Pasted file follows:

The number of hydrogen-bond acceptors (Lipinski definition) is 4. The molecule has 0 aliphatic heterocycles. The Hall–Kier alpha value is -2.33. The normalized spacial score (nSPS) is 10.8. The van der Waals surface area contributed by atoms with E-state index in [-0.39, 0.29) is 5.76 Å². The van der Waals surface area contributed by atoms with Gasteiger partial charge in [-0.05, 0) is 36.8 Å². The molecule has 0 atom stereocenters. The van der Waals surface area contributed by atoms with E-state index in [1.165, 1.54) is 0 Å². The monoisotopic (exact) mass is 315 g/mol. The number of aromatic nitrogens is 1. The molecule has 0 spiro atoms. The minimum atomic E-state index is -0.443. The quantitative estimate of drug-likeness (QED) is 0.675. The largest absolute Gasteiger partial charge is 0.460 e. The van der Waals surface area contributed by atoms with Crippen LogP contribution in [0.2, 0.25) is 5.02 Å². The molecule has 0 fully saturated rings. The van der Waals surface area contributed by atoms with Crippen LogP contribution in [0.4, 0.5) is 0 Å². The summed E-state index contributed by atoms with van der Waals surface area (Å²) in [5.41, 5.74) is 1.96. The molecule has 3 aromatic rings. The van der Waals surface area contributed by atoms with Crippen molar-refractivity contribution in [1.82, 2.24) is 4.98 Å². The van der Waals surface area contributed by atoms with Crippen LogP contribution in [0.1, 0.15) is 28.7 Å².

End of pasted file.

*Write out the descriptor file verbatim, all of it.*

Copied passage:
The number of hydrogen-bond acceptors (Lipinski definition) is 4. The molecule has 0 aliphatic heterocycles. The Hall–Kier alpha value is -2.33. The normalized spacial score (nSPS) is 10.8. The van der Waals surface area contributed by atoms with E-state index in [-0.39, 0.29) is 5.76 Å². The van der Waals surface area contributed by atoms with Gasteiger partial charge in [-0.05, 0) is 36.8 Å². The molecule has 0 atom stereocenters. The van der Waals surface area contributed by atoms with E-state index in [1.165, 1.54) is 0 Å². The monoisotopic (exact) mass is 315 g/mol. The number of aromatic nitrogens is 1. The molecule has 0 spiro atoms. The minimum atomic E-state index is -0.443. The quantitative estimate of drug-likeness (QED) is 0.675. The largest absolute Gasteiger partial charge is 0.460 e. The van der Waals surface area contributed by atoms with Crippen LogP contribution in [0.2, 0.25) is 5.02 Å². The molecule has 0 fully saturated rings. The van der Waals surface area contributed by atoms with Crippen LogP contribution in [0.4, 0.5) is 0 Å². The summed E-state index contributed by atoms with van der Waals surface area (Å²) in [5.41, 5.74) is 1.96. The molecule has 3 aromatic rings. The van der Waals surface area contributed by atoms with Crippen molar-refractivity contribution in [1.82, 2.24) is 4.98 Å². The van der Waals surface area contributed by atoms with Crippen LogP contribution in [0.1, 0.15) is 28.7 Å².